HO CHI MINH CITY – Honda Motor Co. is upbeat about its automobile sales in Vietnam after resuming imports that had been suspended following the country’s introduction of nontariff barriers this year aimed at encouraging domestic production.
Honda Vietnam Co., its manufacturing and sales arm in the Southeast Asian country, saw a 98 percent year-on-year increase in car sales in the January-August period to 15,220 units, which already topped the annual total of 12,134 vehicles sold in all of 2017, industry data showed.
Toshio Kuwahara, general director of the car and motorcycle business unit, said that the local arm restarted car imports from Thailand in March, with sales boosted mainly by the fully remodeled CR-V sport utility vehicle that launched in Vietnam last November.
An employee at a dealership in Ho Chi Minh City said early this month that customers have to wait six months for delivery of the seven-seat SUV.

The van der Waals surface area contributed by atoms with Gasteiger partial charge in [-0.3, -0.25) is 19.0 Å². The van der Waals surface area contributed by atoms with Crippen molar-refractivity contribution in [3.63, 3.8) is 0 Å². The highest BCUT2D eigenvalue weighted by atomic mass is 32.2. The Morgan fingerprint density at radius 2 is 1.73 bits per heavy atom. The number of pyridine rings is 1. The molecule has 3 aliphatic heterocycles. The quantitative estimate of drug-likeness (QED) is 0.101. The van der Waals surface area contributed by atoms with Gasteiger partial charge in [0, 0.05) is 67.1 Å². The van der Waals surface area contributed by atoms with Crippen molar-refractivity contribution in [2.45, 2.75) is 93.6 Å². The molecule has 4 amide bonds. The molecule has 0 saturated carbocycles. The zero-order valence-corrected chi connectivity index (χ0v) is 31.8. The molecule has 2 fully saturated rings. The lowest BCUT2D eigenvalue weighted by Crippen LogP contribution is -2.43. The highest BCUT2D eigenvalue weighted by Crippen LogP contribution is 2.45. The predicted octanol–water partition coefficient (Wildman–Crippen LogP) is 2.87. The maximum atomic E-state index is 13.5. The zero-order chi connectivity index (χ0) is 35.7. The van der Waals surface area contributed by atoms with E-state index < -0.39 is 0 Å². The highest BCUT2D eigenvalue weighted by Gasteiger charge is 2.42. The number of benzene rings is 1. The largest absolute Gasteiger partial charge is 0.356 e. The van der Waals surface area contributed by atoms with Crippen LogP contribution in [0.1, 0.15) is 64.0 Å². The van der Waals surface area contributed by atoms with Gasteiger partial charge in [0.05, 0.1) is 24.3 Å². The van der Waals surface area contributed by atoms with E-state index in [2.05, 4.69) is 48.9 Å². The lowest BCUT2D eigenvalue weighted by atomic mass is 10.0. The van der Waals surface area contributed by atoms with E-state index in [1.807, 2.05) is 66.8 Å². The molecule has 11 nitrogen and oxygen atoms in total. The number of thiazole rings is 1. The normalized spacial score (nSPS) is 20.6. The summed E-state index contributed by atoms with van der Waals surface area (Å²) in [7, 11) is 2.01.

The Vietnamese government eliminated car import duties from this year in line with an agreement among the 10 member countries of the Association of Southeast Asian Nations.
But it imposed nontariff restrictions on automobile imports in an attempt to nurture the domestic car industry.
In importing vehicles, automakers in Vietnam must obtain the Vehicle Type Approval — a quality-guaranteeing certificate — from the authorities of exporting countries and must also pass a vehicle test for each shipment.
Carmakers are also required to own test courses meeting the government’s standards by April 2019.
Honda was quick to obtain the certificate from the Thai government and promptly resumed CR-V imports, while its Vietnamese unit was able to meet the test course requirement by upgrading an existing course, according to Kuwahara.
Toyota Motor Vietnam Co., the local unit of Japan’s largest carmaker, resumed imports in August but its sales in the January-August period in the market fell 12.5 percent from a year earlier to 34,749 units.
Honda more than doubled its market share in Vietnam from 4.4 percent last year to 9 percent in the first eight months of this year, exceeding the 7.3 percent share of U.S.-based Ford Motor Co. to rank second after Toyota.
Honda also has seen robust sales of the locally assembled City sedan, which reached 6,664 units in the January-August period compared to the full-year total of 6,914 in 2017, data shows.